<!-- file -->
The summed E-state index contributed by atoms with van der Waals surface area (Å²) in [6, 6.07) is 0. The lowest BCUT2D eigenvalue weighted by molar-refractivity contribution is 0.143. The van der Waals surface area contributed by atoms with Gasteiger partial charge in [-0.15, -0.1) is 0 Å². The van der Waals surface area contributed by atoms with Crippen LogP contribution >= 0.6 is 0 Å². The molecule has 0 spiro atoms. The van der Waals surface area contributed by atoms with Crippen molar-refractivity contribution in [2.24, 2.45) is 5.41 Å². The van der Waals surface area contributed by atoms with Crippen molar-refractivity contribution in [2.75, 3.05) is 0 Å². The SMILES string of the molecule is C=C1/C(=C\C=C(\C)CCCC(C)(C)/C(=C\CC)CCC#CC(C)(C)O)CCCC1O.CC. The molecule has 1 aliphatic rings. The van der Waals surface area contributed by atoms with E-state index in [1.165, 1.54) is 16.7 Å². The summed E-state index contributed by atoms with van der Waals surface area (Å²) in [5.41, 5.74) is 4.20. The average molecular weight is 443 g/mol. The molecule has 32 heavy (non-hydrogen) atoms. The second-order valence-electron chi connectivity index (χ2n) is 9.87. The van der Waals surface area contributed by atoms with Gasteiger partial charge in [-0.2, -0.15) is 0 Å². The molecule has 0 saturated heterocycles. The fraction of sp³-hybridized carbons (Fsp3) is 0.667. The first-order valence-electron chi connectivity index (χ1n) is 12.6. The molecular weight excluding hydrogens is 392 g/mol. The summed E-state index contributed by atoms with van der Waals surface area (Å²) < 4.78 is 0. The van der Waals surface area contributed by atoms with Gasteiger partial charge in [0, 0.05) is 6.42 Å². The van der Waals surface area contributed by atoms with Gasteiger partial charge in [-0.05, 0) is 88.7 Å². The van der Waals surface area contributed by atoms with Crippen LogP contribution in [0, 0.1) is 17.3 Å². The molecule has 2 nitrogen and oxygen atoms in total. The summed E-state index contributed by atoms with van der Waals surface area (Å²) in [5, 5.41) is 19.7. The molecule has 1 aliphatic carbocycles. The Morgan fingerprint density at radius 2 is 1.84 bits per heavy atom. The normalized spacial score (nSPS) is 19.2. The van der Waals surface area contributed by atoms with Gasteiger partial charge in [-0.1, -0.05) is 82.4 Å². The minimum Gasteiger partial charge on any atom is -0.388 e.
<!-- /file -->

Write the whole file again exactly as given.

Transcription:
The summed E-state index contributed by atoms with van der Waals surface area (Å²) in [6, 6.07) is 0. The lowest BCUT2D eigenvalue weighted by molar-refractivity contribution is 0.143. The van der Waals surface area contributed by atoms with Gasteiger partial charge in [-0.15, -0.1) is 0 Å². The van der Waals surface area contributed by atoms with Crippen LogP contribution >= 0.6 is 0 Å². The molecule has 0 spiro atoms. The van der Waals surface area contributed by atoms with Crippen molar-refractivity contribution in [2.24, 2.45) is 5.41 Å². The van der Waals surface area contributed by atoms with Crippen molar-refractivity contribution in [2.75, 3.05) is 0 Å². The SMILES string of the molecule is C=C1/C(=C\C=C(\C)CCCC(C)(C)/C(=C\CC)CCC#CC(C)(C)O)CCCC1O.CC. The molecule has 1 aliphatic rings. The van der Waals surface area contributed by atoms with E-state index in [1.165, 1.54) is 16.7 Å². The summed E-state index contributed by atoms with van der Waals surface area (Å²) in [5.41, 5.74) is 4.20. The average molecular weight is 443 g/mol. The molecule has 32 heavy (non-hydrogen) atoms. The second-order valence-electron chi connectivity index (χ2n) is 9.87. The van der Waals surface area contributed by atoms with Gasteiger partial charge in [-0.2, -0.15) is 0 Å². The molecule has 0 saturated heterocycles. The fraction of sp³-hybridized carbons (Fsp3) is 0.667. The first-order valence-electron chi connectivity index (χ1n) is 12.6. The molecular weight excluding hydrogens is 392 g/mol. The summed E-state index contributed by atoms with van der Waals surface area (Å²) < 4.78 is 0. The van der Waals surface area contributed by atoms with Gasteiger partial charge in [0, 0.05) is 6.42 Å². The van der Waals surface area contributed by atoms with Gasteiger partial charge in [-0.05, 0) is 88.7 Å². The van der Waals surface area contributed by atoms with Crippen LogP contribution in [0, 0.1) is 17.3 Å². The molecule has 2 nitrogen and oxygen atoms in total. The summed E-state index contributed by atoms with van der Waals surface area (Å²) in [5, 5.41) is 19.7. The molecule has 1 aliphatic carbocycles. The Morgan fingerprint density at radius 2 is 1.84 bits per heavy atom. The normalized spacial score (nSPS) is 19.2. The van der Waals surface area contributed by atoms with Gasteiger partial charge in [-0.1, -0.05) is 82.4 Å². The minimum Gasteiger partial charge on any atom is -0.388 e.